“Platypuses are a national icon for Australia, and we believe that it is our shared responsibility to ensure the species’ future in our state,” said Andrew.
Neville Atkinson, OAA Business Development Manager added: “Platypuses are culturally, spiritually and environmentally significant to Indigenous people. It’s imperative that this type of research happens now”.
The proposed project will ask citizen scientists around Victoria to collect water samples from designated sites during the breeding season for platypuses (August-October) and to share the samples with EnviroDNA’s laboratory to be screened for platypus DNA. Victorians will also be encouraged to submit sightings of platypuses via the platypusSPOT web platform or app with all results to be shared online in real-time for the Victorian public to view.
Odonata and EnviroDNA are calling on Victorians to not only donate to the project but to sign up as a potential volunteer by visiting its website. The majority of funding will go towards providing more than 2000 free testing kits to be sent to citizen scientists and the analysis of all samples for the presence of platypus DNA.
Outback Academy Australia will also engage an Indigenous ranger to co-manage the project and support the citizen scientists.
Odonata is a not-for-profit entity supporting biodiversity impact solutions. Founded in 2017 by Nigel Sharp, we create, support, nurture and empower businesses and entrepreneurs to move towards a more environmentally sustainable world.
As a biodiversity and threatened species manager, innovator and advisor, Odonata have the know-how and networks to influence impact investment funds. Our knowledge, trust and reputation have led to strategic collaborations with universities, businesses and NGOs – ultimately delivering results.
EnviroDNA uses cutting-edge environmental DNA (eDNA) technology for wildlife detection and monitoring. At the forefront of research and application in Australia, we provide eDNA services that innovate how our clients gather wildlife and biodiversity data, helping to protect our fragile biodiversity.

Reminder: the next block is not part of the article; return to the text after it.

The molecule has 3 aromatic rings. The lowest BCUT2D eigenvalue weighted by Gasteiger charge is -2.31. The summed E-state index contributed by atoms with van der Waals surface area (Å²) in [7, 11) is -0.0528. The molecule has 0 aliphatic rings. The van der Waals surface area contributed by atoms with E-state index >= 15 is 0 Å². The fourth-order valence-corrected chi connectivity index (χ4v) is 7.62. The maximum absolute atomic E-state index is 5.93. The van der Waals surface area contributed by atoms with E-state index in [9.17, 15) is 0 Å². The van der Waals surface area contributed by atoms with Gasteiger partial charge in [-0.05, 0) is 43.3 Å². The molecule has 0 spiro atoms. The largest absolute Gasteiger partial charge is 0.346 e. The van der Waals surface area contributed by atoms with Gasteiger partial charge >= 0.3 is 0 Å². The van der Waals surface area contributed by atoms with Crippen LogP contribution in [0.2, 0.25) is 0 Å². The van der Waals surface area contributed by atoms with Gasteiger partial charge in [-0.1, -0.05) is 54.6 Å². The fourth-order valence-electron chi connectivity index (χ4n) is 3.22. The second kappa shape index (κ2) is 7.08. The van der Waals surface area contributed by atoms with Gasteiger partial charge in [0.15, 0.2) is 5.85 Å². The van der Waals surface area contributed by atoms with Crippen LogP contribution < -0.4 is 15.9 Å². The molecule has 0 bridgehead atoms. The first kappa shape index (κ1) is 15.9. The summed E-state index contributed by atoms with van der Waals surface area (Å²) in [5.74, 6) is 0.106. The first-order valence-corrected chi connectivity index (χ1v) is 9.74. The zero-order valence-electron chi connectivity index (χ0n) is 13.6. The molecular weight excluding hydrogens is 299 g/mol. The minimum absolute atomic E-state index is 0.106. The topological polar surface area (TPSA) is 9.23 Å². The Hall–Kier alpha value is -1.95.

In 2016, Dr Paul Umina and Dr Andrew Weeks, launched EnviroDNA to focus on direct real-world applications of eDNA. Teaming up with Managing Director, Helen Barclay, the EnviroDNA team are industry leaders, routinely applying their skills in sampling design, molecular genetics and science communications to improve wildlife and biodiversity management through eDNA.
About Outback Academy Australia
OAA is an Indigenous led, not-for-profit organisation with a charter to broker alliance-based regenerative farming and environmental management projects that bring about the greatest good for the greatest number and Country. Outback Academy works with partners such as Odonata to build capability and capacity on-the-ground for farming and environmental management, including for the protection of endangered species.
OAA brokers and advises protocols for engagement and participation of Traditional Owners, community-controlled organisations and private landholders in alliance-based projects, alongside development of skills and employment of young and other Indigenous people in business and research activities.